5. In our opinion none of the contentions of Mr. Bhatt on behalf of the petitioners has any merit in it. The relevant sub-sections (1) and (2) of S. 185 of the Gujarat Municipalities Act, 1963, provide as under:--
'S. 185. Obstructions and encroachments upon public streets and open places.
(1) whoever in any area after it has become a municipal borough.
(a) shall have built or set up, or shall build or set up, any wall, or any fence, rail, post, stall, verandah, platform, plinth, step or any projecting structure or thing or other encroachment or obstruction, or
(b) shall deposit or cause to be placed or deposited any box, bale, package or merchandise, or any other thing, in any public place or street or in or over or upon any open drain, gutter, sewer or aqueduct in such place or street shall be punished with fine which may extend to fifty rupees and with further fine which may extend to ten rupees for every day on which such projection, encroachment, obstruction or deposit continues after the date of first conviction for such offence.
(2) The Chief Officer shall have power to remove any such obstruction or encroachment, and shall have the like power to remove any unauthorised obstruction or encroachment of the like nature in any open space not being private property, whether such space is vested in the municipality or not:
Provided that if the space be vested in Government the permission of the collector shall have first been obtained; the expense of such removal shall be paid by the person who has caused the said obstruction or encroachment, and shall be recoverable in the same manner as an amount claimed on account of any tax recoverable under Chapter IX.'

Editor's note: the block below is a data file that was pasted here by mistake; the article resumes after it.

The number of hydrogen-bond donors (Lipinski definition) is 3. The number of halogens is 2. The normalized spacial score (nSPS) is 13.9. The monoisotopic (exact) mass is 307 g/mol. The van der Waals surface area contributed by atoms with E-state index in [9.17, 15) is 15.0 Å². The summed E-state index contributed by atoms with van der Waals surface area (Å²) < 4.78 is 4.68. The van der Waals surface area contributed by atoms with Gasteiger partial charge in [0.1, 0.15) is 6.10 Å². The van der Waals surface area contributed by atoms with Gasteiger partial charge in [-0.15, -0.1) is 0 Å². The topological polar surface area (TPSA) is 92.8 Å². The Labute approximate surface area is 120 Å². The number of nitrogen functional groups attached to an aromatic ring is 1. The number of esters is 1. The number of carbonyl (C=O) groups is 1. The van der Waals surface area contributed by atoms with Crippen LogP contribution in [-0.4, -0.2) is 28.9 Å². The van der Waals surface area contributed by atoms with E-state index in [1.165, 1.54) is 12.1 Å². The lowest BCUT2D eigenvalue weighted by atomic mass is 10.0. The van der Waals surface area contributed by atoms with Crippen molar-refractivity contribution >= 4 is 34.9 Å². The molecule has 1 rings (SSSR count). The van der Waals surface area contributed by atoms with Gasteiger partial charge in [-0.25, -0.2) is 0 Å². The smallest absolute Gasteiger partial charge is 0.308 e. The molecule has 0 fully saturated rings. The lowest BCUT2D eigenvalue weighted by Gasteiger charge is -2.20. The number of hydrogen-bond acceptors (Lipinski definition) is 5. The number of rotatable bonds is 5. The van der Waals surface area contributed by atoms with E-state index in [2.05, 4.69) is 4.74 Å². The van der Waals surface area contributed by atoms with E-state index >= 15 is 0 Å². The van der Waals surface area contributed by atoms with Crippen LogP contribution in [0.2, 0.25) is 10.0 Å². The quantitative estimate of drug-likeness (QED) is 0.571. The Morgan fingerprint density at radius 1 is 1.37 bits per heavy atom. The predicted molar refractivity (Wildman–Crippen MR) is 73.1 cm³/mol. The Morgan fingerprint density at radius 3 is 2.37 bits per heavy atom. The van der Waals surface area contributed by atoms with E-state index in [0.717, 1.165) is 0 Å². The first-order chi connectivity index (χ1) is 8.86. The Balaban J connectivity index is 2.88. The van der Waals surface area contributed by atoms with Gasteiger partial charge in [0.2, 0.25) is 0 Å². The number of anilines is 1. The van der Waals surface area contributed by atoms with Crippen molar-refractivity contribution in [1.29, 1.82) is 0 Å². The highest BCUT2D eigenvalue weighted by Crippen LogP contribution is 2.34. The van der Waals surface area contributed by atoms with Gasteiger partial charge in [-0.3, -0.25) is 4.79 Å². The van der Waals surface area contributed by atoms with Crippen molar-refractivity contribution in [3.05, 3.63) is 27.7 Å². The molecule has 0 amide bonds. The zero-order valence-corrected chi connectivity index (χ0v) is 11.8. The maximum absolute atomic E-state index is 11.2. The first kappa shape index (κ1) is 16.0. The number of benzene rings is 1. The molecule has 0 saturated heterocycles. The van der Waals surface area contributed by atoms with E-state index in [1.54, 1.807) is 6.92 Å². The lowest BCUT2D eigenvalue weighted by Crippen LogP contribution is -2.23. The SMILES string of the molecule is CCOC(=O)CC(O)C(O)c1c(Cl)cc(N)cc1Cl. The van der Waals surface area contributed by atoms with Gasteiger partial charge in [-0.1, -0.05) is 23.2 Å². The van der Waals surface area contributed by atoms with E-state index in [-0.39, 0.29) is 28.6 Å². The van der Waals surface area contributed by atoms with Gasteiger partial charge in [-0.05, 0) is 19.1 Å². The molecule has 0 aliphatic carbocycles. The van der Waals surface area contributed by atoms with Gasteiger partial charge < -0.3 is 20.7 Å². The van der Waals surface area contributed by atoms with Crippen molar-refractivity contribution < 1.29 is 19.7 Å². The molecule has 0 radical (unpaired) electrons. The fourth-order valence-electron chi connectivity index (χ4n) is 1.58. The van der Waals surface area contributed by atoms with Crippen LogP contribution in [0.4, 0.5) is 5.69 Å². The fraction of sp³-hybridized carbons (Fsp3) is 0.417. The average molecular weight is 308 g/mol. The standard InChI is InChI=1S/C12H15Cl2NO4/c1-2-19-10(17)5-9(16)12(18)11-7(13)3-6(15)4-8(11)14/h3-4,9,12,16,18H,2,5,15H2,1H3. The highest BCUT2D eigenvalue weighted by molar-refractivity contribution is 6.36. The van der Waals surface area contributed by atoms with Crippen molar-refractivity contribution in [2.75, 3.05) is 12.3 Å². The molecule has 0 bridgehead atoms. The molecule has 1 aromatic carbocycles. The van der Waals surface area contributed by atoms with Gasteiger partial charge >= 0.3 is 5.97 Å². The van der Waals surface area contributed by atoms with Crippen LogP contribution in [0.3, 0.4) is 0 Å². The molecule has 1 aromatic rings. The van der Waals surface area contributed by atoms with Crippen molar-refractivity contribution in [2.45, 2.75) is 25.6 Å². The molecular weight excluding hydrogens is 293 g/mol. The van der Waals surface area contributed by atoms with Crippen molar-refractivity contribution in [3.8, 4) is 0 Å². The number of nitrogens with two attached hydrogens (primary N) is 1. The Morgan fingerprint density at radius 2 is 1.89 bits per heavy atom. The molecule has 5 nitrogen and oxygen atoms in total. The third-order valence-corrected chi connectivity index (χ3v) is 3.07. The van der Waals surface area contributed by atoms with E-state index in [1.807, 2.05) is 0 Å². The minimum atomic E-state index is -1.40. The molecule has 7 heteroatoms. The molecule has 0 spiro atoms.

In view of sub-section (1) of S. 185 a contention was sought to be raised that the Chief Officer is entitled to remove obstruction or encroachment provided such encroachment or obstruction is made in an area after it has become a municipal borough. On behalf of the petitioners our attention was drawn to the opening part of sub-section (1) which reads:-
'Whoever in any area after it has become a municipal borough, (a) shall have built or set up, or shall build or set up, any wall..............etc., or (b) shall deposit or cause to be placed or deposited any box ................ etc.,'
It was pointed out to us that the respondent-Municipality was a district Municipality before it was converted into a borough municipality under the Gujarat Municipalities Act, 1963. Our attention was also drawn to Section 2(13) where the term 'Municipal borough' has been defined. The relevant definition reads:
''Municipal Borough' means a local area declared as or deemed to be a municipal borough under Section 4 of this Act.'
Now. Section 4. Sub-s (3) provides as under:-
S.4 Declaration of municipal boroughs and alteration of their limits.
(3) Each of the local areas which, immediately before the date of the coming into force of this Act, constituted a municipal borough or municipal district under relevant earlier municipal law shall on and from the said date, be deemed to be municipal borough constituted under this Act.'